Invasion History

First Non-native North American Tidal Record: 1949
First Non-native West Coast Tidal Record: 2006
First Non-native East/Gulf Coast Tidal Record: 1949

General Invasion History:

Ostrea edulis, the European Oyster, is native to the northeast Atlantic from Norway to Morocco, and the Mediterranean and Black Seas (Carriker and Gaffney 1992). Over this range, it shows some genetic variation, with some clustering of Atlantic and Mediterranean stocks, and strong divergence of Black Sea populations (Launey et al. 2002). This oyster has been cultivated in European waters since before Roman times. It has been introduced and is established on the East Coast of North America, and is widely cultured on the West Coast (Welch 1966; Carlton 1979; Conte 1996), in Australia (Morton et al. 2003), and Japan (Iwasaki 2005). Local breeding populations are established in South Africa (Griffiths et al. 2009) and Australia (Morton et al. 2003). Individuals have been found in the wild in British Columbia (Gillespie, 2007), but it is not clear if populations are established.

North American Invasion History:

Invasion History on the West Coast:

The successful introduction of O. edulis to Maine led to trials in Puget Sound, Washington in 1951, and subsequent plantings as far southward as Morro Bay, California (CA) as late as 1965. These plantings were unsuccessful at establishing populations, but hatchery-based culture continues, though at much smaller scales than that of the Pacific Oyster (Crassostrea gigas) (Carlton 1979; Conte 1996). It is also cultured on a small scale in British Columbia (BC). Recruited individuals were found in 2006 in Barkley Sound, BC (Gillespie, 2007), but these may have been from larvae drifting from mariculture farms.

Invasion History on the East Coast:

Ostrea edulis was introduced to East Coast waters by the US Bureau of Fisheries to provide an oyster that could support fisheries in waters too cold to support the native Eastern Oyster (Crassostrea virignica) (Loosanoff 1955). In 1949, European Oysters were planted in Milford Harbor, Connecticut (CT), in Long Island Sound (where the native oyster was abundant). Some of these oysters were then transplanted that year to three cold-water locations in Maine, including Harpswell, on Casco Bay, Boothbay Harbor, and Frenchman Bay (Loosanoff 1955; Welch 1966). Successful development of larvae was seen in Connecticut and Maine. Subsequent efforts were focused on Maine waters, with additional transplants of oysters from the Netherlands in the 1950s (Welch 1966). By 1962, successful settlement of O. edulis was seen from Casco Bay to the Damariscotta River (Welsh 1966). In the 1970s, several more transplants were made by aquaculturists and universities in Casco Bay. By 1982, populations were substantial, and considered sufficient to support limited commercial fisheries (Heinig and Tarbox 1985; Hidu and Lavoie 1991). However, populations in Maine have been subject to die-offs due to the protozoan parasite Bonamia ostreae (Elston et al. 1986; Barber and Davis 1994). Natural dispersal, fouling, ballast water, and unofficial transplants may have spread this oyster southward. By the mid-1980s, this oyster was found in Ninigret Pond, on the south coast of Rhode Island (Carlton 1992). Rare individuals have been found since 2005 in Noank, CT, in Fishers Island Sound, but no established populations are yet known west of Rhode Island (James T. Carlton, personal communication 2005). It probably spread southward in the Gulf of Maine earlier – by 2000-2007 O. edulis was present in Great Bay and the Isles of Shoals (NH-ME) (Harris and Dijkstra, 2007; MIT Sea Grant 2007), Gloucester Harbor, Salem Harbor, and Boston Harbor (Bell et al. 2005; MIT Sea Grant 2007).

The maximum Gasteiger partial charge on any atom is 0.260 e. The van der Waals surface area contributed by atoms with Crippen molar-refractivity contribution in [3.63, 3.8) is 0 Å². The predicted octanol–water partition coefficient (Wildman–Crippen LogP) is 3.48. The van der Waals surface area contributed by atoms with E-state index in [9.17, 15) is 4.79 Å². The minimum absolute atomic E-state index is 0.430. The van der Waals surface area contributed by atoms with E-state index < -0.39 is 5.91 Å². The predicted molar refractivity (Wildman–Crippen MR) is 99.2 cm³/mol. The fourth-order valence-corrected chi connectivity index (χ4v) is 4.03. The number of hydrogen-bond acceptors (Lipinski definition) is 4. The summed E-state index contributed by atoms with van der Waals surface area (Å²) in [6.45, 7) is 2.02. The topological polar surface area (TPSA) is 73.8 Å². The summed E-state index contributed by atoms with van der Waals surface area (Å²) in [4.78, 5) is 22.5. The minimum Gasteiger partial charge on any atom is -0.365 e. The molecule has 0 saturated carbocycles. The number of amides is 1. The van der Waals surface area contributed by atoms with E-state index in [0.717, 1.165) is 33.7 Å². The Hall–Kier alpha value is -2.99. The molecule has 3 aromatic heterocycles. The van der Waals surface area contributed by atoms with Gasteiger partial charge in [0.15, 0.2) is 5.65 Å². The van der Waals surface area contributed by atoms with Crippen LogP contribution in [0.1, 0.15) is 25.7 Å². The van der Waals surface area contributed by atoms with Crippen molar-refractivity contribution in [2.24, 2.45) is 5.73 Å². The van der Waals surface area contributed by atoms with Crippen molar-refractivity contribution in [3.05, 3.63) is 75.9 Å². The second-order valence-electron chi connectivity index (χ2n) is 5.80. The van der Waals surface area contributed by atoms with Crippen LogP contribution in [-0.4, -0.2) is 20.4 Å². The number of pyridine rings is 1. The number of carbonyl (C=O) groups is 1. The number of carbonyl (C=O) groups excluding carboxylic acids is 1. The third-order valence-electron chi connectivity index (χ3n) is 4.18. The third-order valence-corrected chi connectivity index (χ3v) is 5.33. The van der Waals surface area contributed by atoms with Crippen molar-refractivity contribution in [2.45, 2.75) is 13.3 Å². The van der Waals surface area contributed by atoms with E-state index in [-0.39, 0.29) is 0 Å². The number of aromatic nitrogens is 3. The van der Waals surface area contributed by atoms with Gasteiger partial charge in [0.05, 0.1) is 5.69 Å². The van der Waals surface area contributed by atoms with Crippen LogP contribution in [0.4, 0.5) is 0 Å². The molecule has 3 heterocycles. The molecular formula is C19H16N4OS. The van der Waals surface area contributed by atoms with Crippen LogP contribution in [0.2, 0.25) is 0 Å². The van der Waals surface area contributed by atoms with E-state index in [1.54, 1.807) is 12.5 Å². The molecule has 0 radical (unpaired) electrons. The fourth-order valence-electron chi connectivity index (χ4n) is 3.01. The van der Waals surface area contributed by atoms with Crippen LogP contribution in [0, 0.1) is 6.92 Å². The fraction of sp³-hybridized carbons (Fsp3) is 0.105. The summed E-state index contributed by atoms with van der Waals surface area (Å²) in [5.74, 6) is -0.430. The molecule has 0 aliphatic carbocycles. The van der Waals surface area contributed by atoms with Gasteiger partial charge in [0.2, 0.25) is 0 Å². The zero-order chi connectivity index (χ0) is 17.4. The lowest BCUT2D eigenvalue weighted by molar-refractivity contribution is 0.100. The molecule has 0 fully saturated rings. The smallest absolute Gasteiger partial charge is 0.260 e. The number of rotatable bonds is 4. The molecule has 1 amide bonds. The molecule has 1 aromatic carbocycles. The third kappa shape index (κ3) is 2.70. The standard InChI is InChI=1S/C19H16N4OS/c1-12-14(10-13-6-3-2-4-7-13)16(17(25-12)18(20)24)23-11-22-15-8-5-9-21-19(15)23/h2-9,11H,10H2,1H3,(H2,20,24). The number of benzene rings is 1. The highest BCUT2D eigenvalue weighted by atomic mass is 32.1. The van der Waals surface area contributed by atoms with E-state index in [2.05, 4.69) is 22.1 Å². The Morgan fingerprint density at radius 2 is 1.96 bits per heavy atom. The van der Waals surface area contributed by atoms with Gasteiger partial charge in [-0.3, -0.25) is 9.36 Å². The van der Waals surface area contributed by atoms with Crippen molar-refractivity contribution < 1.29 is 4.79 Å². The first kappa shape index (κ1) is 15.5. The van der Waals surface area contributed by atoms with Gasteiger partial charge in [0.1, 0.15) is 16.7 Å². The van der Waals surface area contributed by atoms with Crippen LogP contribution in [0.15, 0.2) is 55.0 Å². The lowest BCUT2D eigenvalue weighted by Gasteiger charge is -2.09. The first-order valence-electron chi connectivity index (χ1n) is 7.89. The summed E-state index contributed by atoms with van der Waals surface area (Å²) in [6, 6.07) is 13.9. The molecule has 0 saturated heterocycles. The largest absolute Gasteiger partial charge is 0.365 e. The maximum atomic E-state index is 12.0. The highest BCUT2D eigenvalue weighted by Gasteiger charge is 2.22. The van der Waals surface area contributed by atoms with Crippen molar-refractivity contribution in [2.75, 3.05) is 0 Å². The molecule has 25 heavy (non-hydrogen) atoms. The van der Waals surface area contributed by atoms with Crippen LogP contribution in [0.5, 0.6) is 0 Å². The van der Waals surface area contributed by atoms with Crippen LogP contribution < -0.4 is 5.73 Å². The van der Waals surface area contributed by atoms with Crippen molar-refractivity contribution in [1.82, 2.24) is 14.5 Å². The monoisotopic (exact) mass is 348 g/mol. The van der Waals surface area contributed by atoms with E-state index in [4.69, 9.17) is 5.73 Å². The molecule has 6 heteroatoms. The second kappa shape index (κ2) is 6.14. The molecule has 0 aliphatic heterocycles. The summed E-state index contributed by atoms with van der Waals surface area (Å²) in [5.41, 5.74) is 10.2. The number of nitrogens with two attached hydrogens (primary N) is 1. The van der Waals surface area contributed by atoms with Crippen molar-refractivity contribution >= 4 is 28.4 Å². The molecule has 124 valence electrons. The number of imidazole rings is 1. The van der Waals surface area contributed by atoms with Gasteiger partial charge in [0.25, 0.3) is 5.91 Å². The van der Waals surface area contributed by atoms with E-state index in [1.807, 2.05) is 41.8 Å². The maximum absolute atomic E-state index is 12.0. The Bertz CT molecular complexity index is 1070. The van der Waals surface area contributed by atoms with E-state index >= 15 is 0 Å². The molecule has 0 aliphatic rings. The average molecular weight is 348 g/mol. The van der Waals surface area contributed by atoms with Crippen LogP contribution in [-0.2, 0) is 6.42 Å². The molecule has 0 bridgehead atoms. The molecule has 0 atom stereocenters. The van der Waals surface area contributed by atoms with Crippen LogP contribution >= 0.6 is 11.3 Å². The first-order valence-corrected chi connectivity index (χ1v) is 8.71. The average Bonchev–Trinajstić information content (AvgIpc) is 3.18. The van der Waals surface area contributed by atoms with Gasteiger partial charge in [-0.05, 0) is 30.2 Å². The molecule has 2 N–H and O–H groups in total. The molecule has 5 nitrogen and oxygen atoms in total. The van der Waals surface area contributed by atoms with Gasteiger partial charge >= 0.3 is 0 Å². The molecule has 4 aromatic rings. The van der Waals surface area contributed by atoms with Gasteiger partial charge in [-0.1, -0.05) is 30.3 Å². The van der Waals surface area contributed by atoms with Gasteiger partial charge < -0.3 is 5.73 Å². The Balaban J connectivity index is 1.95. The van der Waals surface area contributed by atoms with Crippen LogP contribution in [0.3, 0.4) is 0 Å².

Early attempts were made to introduce O. edulis from Wales to Prince Edward Island, Canada in 1957-1959, but all of these oysters died. Later attempts at hatchery rearing in Atlantic Canada used oysters from the Netherlands. A number of small populations were established in sheltered bays in New Brunswick and Nova Scotia – the largest is in Lake Lockhart, New Brunswick, on the Bay of Fundy (Hidu and Lavoie 1991; Vercaemer et al. 2003; Bataller et al. 2006). Smaller settlements occur near aquaculture operations on the Atlantic coast of Nova Scotia – one near Sambro, appears to be self-sustaining. Winter survival and summer recruitment in Atlantic Canada is probably limited by low temperatures (Vercaemer et al. 2003; Bataller et al. 2006).

Invasion History on the Gulf Coast:

Invasion History in Hawaii:

Invasion History Elsewhere in the World:

Ostrea edulis is highly regarded as food, but has not been cultured as widely as the Pacific Oyster (Crassostrea gigas), possibly because of its narrower tolerances, greater susceptibility to diseases, and lower productivity (Ruesink et al. 2005). It is cultured in Japan, South Africa, Namibia, and Mauritius (Iwasaki 2006; Ruesink et al. 2005). It was introduced to South Africa for aquaculture in 1946. An early population in the Knysna estuary died out, but a small breeding population has persisted in some oyster ponds in Alexander Bay (Griffiths et al. 2009; Haupt et al. 2010). Surprisingly, Ostrea edulis was found on the southwest coast of Australia, near Albany, Western Australia, and identified by molecular means, although it was not known to be cultured in the region. This could have been an introduction by ship fouling or ballast water (Morton et al. 2003).


Description